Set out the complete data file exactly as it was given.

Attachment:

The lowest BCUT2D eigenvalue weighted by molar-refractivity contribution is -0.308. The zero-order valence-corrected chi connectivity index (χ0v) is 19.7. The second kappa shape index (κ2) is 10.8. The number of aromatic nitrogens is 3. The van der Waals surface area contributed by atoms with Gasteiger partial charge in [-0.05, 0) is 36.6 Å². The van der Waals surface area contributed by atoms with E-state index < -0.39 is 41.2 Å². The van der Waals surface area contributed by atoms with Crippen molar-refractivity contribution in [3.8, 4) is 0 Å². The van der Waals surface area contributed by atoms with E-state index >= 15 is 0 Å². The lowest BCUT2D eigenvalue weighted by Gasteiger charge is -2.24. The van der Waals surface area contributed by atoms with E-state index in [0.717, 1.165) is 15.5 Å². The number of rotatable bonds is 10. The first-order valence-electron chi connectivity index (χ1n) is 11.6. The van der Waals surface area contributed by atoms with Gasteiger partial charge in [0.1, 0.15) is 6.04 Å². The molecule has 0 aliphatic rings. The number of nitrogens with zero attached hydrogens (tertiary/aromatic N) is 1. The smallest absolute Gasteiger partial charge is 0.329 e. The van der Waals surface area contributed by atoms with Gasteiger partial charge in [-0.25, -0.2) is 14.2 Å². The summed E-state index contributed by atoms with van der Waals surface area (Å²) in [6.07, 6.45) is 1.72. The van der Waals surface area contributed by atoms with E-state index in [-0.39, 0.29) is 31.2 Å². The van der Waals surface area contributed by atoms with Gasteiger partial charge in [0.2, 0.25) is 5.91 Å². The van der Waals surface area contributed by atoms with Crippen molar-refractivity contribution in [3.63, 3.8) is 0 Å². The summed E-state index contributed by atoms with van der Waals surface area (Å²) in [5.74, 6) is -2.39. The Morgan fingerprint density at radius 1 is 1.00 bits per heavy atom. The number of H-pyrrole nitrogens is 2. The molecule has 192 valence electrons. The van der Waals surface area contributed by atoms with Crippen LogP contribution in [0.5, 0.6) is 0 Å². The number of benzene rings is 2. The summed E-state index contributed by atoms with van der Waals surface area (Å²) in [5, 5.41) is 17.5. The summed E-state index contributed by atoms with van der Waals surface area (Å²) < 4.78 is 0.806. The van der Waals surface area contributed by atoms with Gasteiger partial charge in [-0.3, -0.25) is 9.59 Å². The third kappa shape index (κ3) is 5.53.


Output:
The lowest BCUT2D eigenvalue weighted by molar-refractivity contribution is -0.308. The zero-order valence-corrected chi connectivity index (χ0v) is 19.7. The second kappa shape index (κ2) is 10.8. The number of aromatic nitrogens is 3. The van der Waals surface area contributed by atoms with Gasteiger partial charge in [-0.05, 0) is 36.6 Å². The van der Waals surface area contributed by atoms with E-state index < -0.39 is 41.2 Å². The van der Waals surface area contributed by atoms with Crippen molar-refractivity contribution in [3.8, 4) is 0 Å². The van der Waals surface area contributed by atoms with E-state index >= 15 is 0 Å². The lowest BCUT2D eigenvalue weighted by Gasteiger charge is -2.24. The van der Waals surface area contributed by atoms with E-state index in [0.717, 1.165) is 15.5 Å². The number of rotatable bonds is 10. The first-order valence-electron chi connectivity index (χ1n) is 11.6. The van der Waals surface area contributed by atoms with Gasteiger partial charge in [0.1, 0.15) is 6.04 Å². The molecule has 0 aliphatic rings. The number of nitrogens with zero attached hydrogens (tertiary/aromatic N) is 1. The smallest absolute Gasteiger partial charge is 0.329 e. The van der Waals surface area contributed by atoms with Gasteiger partial charge in [-0.25, -0.2) is 14.2 Å². The summed E-state index contributed by atoms with van der Waals surface area (Å²) in [6.07, 6.45) is 1.72. The van der Waals surface area contributed by atoms with E-state index in [-0.39, 0.29) is 31.2 Å². The van der Waals surface area contributed by atoms with Gasteiger partial charge in [0.2, 0.25) is 5.91 Å². The van der Waals surface area contributed by atoms with Crippen molar-refractivity contribution in [3.63, 3.8) is 0 Å². The summed E-state index contributed by atoms with van der Waals surface area (Å²) in [5.74, 6) is -2.39. The Morgan fingerprint density at radius 1 is 1.00 bits per heavy atom. The number of H-pyrrole nitrogens is 2. The molecule has 192 valence electrons. The van der Waals surface area contributed by atoms with Crippen LogP contribution in [0.5, 0.6) is 0 Å². The number of benzene rings is 2. The summed E-state index contributed by atoms with van der Waals surface area (Å²) in [5, 5.41) is 17.5. The summed E-state index contributed by atoms with van der Waals surface area (Å²) < 4.78 is 0.806. The van der Waals surface area contributed by atoms with Gasteiger partial charge in [-0.3, -0.25) is 9.59 Å². The third kappa shape index (κ3) is 5.53.